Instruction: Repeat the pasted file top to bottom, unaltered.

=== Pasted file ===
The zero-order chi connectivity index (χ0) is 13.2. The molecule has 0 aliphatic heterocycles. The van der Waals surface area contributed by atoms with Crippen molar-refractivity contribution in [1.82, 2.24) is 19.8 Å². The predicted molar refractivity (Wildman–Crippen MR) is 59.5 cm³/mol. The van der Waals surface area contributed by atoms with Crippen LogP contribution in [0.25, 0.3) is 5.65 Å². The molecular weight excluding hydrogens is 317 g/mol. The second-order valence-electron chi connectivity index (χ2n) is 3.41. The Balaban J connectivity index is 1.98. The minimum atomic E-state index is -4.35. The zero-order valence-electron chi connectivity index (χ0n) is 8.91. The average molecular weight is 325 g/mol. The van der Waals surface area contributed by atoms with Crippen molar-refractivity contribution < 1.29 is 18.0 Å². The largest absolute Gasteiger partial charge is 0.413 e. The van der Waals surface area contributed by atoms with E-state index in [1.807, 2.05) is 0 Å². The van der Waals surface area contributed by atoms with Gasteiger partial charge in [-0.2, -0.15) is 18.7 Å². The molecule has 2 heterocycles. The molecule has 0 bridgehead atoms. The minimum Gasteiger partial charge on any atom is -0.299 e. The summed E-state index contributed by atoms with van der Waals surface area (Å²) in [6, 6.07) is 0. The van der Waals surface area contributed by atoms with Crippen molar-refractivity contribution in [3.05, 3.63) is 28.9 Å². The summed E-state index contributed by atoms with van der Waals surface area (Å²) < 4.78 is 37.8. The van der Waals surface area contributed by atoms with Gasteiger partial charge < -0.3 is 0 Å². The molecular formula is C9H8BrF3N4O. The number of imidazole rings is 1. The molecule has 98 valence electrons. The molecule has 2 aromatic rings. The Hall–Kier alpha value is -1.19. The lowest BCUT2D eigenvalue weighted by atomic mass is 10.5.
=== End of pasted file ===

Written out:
The zero-order chi connectivity index (χ0) is 13.2. The molecule has 0 aliphatic heterocycles. The van der Waals surface area contributed by atoms with Crippen molar-refractivity contribution in [1.82, 2.24) is 19.8 Å². The predicted molar refractivity (Wildman–Crippen MR) is 59.5 cm³/mol. The van der Waals surface area contributed by atoms with Crippen LogP contribution in [0.25, 0.3) is 5.65 Å². The molecular weight excluding hydrogens is 317 g/mol. The second-order valence-electron chi connectivity index (χ2n) is 3.41. The Balaban J connectivity index is 1.98. The minimum atomic E-state index is -4.35. The zero-order valence-electron chi connectivity index (χ0n) is 8.91. The average molecular weight is 325 g/mol. The van der Waals surface area contributed by atoms with Crippen molar-refractivity contribution < 1.29 is 18.0 Å². The largest absolute Gasteiger partial charge is 0.413 e. The van der Waals surface area contributed by atoms with E-state index in [1.807, 2.05) is 0 Å². The van der Waals surface area contributed by atoms with Gasteiger partial charge in [-0.2, -0.15) is 18.7 Å². The molecule has 2 heterocycles. The molecule has 0 bridgehead atoms. The minimum Gasteiger partial charge on any atom is -0.299 e. The summed E-state index contributed by atoms with van der Waals surface area (Å²) in [6, 6.07) is 0. The van der Waals surface area contributed by atoms with Crippen molar-refractivity contribution in [3.05, 3.63) is 28.9 Å². The summed E-state index contributed by atoms with van der Waals surface area (Å²) < 4.78 is 37.8. The van der Waals surface area contributed by atoms with Gasteiger partial charge < -0.3 is 0 Å². The molecular formula is C9H8BrF3N4O. The number of imidazole rings is 1. The molecule has 98 valence electrons. The molecule has 2 aromatic rings. The Hall–Kier alpha value is -1.19. The lowest BCUT2D eigenvalue weighted by atomic mass is 10.5.